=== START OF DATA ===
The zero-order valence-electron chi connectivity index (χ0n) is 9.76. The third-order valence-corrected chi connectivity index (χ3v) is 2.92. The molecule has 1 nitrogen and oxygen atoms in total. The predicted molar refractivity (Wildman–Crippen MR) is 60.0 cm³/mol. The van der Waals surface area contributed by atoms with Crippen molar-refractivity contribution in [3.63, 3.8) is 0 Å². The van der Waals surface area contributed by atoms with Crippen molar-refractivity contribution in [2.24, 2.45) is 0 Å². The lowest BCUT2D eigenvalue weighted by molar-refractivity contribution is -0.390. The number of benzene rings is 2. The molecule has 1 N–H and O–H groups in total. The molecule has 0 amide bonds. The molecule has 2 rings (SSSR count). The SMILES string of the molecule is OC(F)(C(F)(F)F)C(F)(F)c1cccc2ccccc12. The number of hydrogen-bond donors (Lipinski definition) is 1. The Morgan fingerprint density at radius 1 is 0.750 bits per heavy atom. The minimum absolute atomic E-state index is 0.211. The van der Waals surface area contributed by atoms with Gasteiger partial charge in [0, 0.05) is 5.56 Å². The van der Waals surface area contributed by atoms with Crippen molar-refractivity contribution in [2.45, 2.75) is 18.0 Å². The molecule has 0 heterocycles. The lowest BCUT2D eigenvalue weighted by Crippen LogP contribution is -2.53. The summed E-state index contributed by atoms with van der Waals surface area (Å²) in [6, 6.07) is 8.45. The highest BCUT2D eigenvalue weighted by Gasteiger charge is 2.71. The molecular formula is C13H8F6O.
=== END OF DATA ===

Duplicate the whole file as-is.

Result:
The zero-order valence-electron chi connectivity index (χ0n) is 9.76. The third-order valence-corrected chi connectivity index (χ3v) is 2.92. The molecule has 1 nitrogen and oxygen atoms in total. The predicted molar refractivity (Wildman–Crippen MR) is 60.0 cm³/mol. The van der Waals surface area contributed by atoms with Crippen molar-refractivity contribution in [3.63, 3.8) is 0 Å². The van der Waals surface area contributed by atoms with Crippen molar-refractivity contribution in [2.24, 2.45) is 0 Å². The lowest BCUT2D eigenvalue weighted by molar-refractivity contribution is -0.390. The number of benzene rings is 2. The molecule has 1 N–H and O–H groups in total. The molecule has 0 amide bonds. The molecule has 2 rings (SSSR count). The SMILES string of the molecule is OC(F)(C(F)(F)F)C(F)(F)c1cccc2ccccc12. The number of hydrogen-bond donors (Lipinski definition) is 1. The Morgan fingerprint density at radius 1 is 0.750 bits per heavy atom. The minimum absolute atomic E-state index is 0.211. The van der Waals surface area contributed by atoms with Gasteiger partial charge in [0, 0.05) is 5.56 Å². The van der Waals surface area contributed by atoms with Crippen molar-refractivity contribution in [2.45, 2.75) is 18.0 Å². The molecule has 0 heterocycles. The lowest BCUT2D eigenvalue weighted by Crippen LogP contribution is -2.53. The summed E-state index contributed by atoms with van der Waals surface area (Å²) in [6, 6.07) is 8.45. The highest BCUT2D eigenvalue weighted by Gasteiger charge is 2.71. The molecular formula is C13H8F6O.